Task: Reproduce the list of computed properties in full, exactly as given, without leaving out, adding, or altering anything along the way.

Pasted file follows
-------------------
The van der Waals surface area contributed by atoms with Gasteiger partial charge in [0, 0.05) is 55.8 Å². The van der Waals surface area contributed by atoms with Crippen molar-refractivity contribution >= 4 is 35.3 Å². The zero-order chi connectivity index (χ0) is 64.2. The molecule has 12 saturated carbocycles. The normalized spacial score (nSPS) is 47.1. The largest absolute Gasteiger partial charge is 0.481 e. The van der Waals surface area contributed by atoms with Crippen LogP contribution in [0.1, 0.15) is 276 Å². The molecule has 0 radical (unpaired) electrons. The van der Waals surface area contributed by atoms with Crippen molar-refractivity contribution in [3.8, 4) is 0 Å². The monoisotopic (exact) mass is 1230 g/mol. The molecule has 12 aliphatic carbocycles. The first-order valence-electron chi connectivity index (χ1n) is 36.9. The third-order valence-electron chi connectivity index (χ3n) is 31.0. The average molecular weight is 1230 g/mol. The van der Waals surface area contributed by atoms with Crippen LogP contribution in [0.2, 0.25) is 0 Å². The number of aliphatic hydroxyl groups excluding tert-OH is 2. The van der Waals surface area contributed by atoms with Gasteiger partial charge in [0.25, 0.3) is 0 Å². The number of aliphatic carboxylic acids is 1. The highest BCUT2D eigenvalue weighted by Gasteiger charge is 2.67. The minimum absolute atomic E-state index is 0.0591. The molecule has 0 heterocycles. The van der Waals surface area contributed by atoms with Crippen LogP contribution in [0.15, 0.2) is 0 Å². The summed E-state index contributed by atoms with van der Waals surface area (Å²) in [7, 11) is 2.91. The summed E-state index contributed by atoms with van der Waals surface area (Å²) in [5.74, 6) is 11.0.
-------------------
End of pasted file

The van der Waals surface area contributed by atoms with Gasteiger partial charge in [0, 0.05) is 55.8 Å². The van der Waals surface area contributed by atoms with Crippen molar-refractivity contribution >= 4 is 35.3 Å². The zero-order chi connectivity index (χ0) is 64.2. The molecule has 12 saturated carbocycles. The normalized spacial score (nSPS) is 47.1. The largest absolute Gasteiger partial charge is 0.481 e. The van der Waals surface area contributed by atoms with Crippen LogP contribution in [0.1, 0.15) is 276 Å². The molecule has 0 radical (unpaired) electrons. The van der Waals surface area contributed by atoms with Crippen molar-refractivity contribution in [3.8, 4) is 0 Å². The monoisotopic (exact) mass is 1230 g/mol. The molecule has 12 aliphatic carbocycles. The first-order valence-electron chi connectivity index (χ1n) is 36.9. The third-order valence-electron chi connectivity index (χ3n) is 31.0. The average molecular weight is 1230 g/mol. The van der Waals surface area contributed by atoms with Crippen LogP contribution in [0.2, 0.25) is 0 Å². The number of aliphatic hydroxyl groups excluding tert-OH is 2. The van der Waals surface area contributed by atoms with Gasteiger partial charge in [0.25, 0.3) is 0 Å². The number of aliphatic carboxylic acids is 1. The highest BCUT2D eigenvalue weighted by Gasteiger charge is 2.67. The minimum absolute atomic E-state index is 0.0591. The molecule has 0 heterocycles. The van der Waals surface area contributed by atoms with Crippen LogP contribution in [0.15, 0.2) is 0 Å². The summed E-state index contributed by atoms with van der Waals surface area (Å²) in [7, 11) is 2.91. The summed E-state index contributed by atoms with van der Waals surface area (Å²) in [5.74, 6) is 11.0.